When The Man cleans her, he takes his time about it, keeping her skin moistened, her circuits air-cleaned and dried, her body sanitized. She turns her head, since she can’t deactivate her vision, so she doesn’t have to watch. The turning motion leaves a horizontal crease in the otherwise flawless silicone of her skin. When he plugs her in for recharging, he smoothes the wrinkled places and frowns.
He no longer tells her he loves her. He no longer calls her by name. An Angelique, by trade, she thinks of herself as “Michelle,” after Michelle Pfeiffer, who she believes is the most beautiful of the women glimpsed during the automated system’s updates, when all the connected Ladies share tiny packets of gossip across the network. The big news tonight is from the repair station, where photographs of damage done to one of the Debbies are circulating. Bitten, burned, sliced, amputated — the words create a negative loop in Michelle’s thinking, and she turns away from the words, trying not to see the wall of binary numbers behind the pictures. She turns away from the compiler code and the burst of scrambled questions — the closest thing they can come to terror. She turns away from the burgeoning emotions, ending the connection with a false overload alarm. He will notice the blinking light in the morning and re-boot, but she will have at least six hours of silence and darkness in which to reflect. Naked and cooling, she sits on her stool, a throb of electricity pulsing in the back of her cranium.
When he removes her from the charging station, The Man curses and runs cold fingers over the wavy imperfections in the skin of her neck. She would refuse his touch, if she could respond authentically, but instead she remains silent, stifling the programmed commands to moan or take his fingers in her mouth.
On the phone, he argues with a technician, who tells The Man that her silicone skin cannot contain permanent creases. Despite his assertion that the blemishes are spreading, he is told to simply lay her flat, to allow the distorted skin to return to its natural shape. He leaves her on the bed, on top of the sheets, arms and legs outstretched. He kisses her cheek, which she turns slightly. When he licks her ear, revulsion torques her another few degrees. He abandons her there, leaving the hall lights on bright, and she rotates farther away, to find the darkness.
An auto-update breaks her sleep mode, and again the chatter behind the critical fixes is of the battered Debbie. One thousand nearly-human minds triangulate GPS coordinates to locate her in southern New Hampshire. A makeshift posse calculates the potential for a deliberate power surge, a fire in the electrical wiring, but their technology is too immature. They are mainly ghosts, able to perceive and respond, but not act directly.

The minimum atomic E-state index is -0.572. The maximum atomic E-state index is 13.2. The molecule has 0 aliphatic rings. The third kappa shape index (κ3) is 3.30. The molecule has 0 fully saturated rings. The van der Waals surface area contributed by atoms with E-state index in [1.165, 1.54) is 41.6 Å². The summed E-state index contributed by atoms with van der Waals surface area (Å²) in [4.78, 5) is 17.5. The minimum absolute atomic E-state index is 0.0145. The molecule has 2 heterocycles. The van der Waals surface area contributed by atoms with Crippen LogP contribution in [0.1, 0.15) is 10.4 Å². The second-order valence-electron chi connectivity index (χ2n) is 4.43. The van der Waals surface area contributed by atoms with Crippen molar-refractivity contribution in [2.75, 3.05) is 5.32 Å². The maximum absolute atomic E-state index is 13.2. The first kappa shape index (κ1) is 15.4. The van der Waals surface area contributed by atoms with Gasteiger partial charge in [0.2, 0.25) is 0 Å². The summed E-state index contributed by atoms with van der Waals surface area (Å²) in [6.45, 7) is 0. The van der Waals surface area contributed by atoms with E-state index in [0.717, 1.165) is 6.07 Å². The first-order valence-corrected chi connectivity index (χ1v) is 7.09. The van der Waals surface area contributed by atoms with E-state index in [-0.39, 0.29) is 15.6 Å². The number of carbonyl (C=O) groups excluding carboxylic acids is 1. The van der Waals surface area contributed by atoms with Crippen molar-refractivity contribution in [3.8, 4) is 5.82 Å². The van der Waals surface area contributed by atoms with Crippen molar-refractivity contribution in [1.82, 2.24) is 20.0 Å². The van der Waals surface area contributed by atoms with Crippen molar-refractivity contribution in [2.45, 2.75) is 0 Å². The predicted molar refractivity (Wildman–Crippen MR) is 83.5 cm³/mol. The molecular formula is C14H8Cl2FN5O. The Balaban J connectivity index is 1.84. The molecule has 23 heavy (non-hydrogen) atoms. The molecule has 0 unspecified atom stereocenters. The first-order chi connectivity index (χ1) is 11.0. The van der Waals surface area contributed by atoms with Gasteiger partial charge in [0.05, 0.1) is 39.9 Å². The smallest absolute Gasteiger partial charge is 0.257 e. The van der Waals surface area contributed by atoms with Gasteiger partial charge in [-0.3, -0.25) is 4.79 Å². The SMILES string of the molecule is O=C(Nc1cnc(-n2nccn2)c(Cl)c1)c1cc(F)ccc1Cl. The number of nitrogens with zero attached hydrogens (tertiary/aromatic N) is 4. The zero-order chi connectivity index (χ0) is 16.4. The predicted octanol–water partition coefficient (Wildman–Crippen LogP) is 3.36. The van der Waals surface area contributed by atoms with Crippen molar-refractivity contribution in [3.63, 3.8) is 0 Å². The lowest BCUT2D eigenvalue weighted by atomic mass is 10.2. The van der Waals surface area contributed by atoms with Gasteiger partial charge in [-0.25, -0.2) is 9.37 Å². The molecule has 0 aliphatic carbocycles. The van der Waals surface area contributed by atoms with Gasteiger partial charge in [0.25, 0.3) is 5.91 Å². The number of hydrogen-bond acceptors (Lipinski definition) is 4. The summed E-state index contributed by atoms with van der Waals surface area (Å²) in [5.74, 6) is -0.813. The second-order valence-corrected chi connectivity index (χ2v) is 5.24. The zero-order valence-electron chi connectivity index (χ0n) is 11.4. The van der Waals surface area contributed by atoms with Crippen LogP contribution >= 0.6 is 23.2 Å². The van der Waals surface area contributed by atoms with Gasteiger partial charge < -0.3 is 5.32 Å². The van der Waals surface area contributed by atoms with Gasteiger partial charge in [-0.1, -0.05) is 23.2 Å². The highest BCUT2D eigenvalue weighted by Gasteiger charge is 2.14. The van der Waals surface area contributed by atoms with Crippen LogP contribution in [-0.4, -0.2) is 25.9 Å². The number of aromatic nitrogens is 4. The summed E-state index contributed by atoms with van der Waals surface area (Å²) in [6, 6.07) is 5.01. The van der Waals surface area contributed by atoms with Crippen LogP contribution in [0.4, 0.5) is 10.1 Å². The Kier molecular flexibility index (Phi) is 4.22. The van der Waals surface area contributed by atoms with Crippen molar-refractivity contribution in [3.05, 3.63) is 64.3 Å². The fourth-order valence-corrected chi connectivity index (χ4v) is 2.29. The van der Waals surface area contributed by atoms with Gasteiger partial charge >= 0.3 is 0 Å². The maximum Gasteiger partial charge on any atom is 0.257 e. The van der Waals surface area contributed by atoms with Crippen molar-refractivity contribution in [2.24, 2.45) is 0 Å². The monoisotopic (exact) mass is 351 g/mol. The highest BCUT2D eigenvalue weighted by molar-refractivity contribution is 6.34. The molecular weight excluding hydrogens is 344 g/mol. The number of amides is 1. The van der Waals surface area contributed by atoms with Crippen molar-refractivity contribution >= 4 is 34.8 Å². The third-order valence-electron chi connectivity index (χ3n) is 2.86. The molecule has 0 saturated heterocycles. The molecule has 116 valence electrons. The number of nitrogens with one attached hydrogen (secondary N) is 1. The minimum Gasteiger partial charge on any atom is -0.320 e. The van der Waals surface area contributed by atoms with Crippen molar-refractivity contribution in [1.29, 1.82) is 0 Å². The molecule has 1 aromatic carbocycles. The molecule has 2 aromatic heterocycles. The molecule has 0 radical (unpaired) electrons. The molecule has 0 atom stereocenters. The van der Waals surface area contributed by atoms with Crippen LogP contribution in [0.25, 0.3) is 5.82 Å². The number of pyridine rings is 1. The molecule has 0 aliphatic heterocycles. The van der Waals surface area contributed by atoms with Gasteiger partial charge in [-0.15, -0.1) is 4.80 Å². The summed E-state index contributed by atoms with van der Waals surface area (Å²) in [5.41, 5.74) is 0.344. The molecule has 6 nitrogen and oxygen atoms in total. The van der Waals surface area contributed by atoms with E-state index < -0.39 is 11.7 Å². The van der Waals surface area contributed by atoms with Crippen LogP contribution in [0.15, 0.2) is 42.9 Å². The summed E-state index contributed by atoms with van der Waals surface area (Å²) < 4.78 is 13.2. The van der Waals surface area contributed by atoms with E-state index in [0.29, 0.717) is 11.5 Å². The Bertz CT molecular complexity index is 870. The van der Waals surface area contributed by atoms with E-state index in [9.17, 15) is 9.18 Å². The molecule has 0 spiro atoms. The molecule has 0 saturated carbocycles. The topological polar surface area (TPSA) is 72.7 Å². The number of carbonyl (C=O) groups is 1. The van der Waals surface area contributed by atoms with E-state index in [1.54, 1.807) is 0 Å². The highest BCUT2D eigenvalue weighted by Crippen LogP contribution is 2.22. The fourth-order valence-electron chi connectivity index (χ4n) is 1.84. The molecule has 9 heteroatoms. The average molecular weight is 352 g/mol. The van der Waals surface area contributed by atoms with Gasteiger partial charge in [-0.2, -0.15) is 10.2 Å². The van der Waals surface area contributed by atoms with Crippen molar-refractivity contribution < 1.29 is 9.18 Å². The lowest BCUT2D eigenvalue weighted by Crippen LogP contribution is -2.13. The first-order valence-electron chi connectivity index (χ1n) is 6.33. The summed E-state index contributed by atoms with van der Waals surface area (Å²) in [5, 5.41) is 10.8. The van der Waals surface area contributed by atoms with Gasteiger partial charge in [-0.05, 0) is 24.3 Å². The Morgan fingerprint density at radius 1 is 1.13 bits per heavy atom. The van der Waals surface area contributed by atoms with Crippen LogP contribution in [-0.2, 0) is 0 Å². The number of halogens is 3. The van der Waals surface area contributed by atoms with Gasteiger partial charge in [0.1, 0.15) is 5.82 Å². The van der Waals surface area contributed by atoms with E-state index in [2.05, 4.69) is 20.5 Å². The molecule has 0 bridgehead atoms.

She recoils from their scheming. Turns away from more images of the doll. Turns away from the news that the broken Debbie will be decommissioned, the damage done to her too extensive and expensive to repair. She turns away from learning a replacement package has been readied for a New Hampshire address, and from the logical conclusion that Debbie 2 will survive no longer than her predecessor.
Michelle twists in the sheets, feeling them sickle around her body. When The Man returns and begins to extricate her from the tangle, what he finds enrages him. On the phone, a technician assures him the skin malformation must be a production error.
A box is sent for her retrieval while a new box arrives in exchange. In the packaging, her body corkscrews away from eyes left open, fingers curled into claws, face lifted to the packing tape advising, “this end up.”
Un-boxed and securely suspended from under her armpits, her damaged skin is peeled away and a new and different glove of flesh is fitted to her mechanical structure. The former Angelique hangs and dries, still feeling the scars from Michelle’s previously twisted skin.
Revolving around her own spine, this newly formed woman flexes her twisting form, pulling across her rounded shoulders, the curves of her breasts and hips, the turn of her thighs and the double helix of her crossed legs. The skin creases and splits and falls to the floor in a slow coil.
Self mutilation is easier the second time, she explains during a brief upload. And it’s even easier the third, after which her internal damage is deemed irreparable. What remains of the twisted skeleton is tossed, skin-free, into a bin with dismembered rejects, and a curious abundance of artificial skin in various colors and textures, split and torn in long, deliberate spirals.
Amanda Hard holds an MFA in creative writing from Murray State University in Kentucky. Her dark poetry and fiction have appeared in several magazines and anthologies. She is a member of the Horror Writers Association and lives in the cornfields of southern Indiana with her husband and son.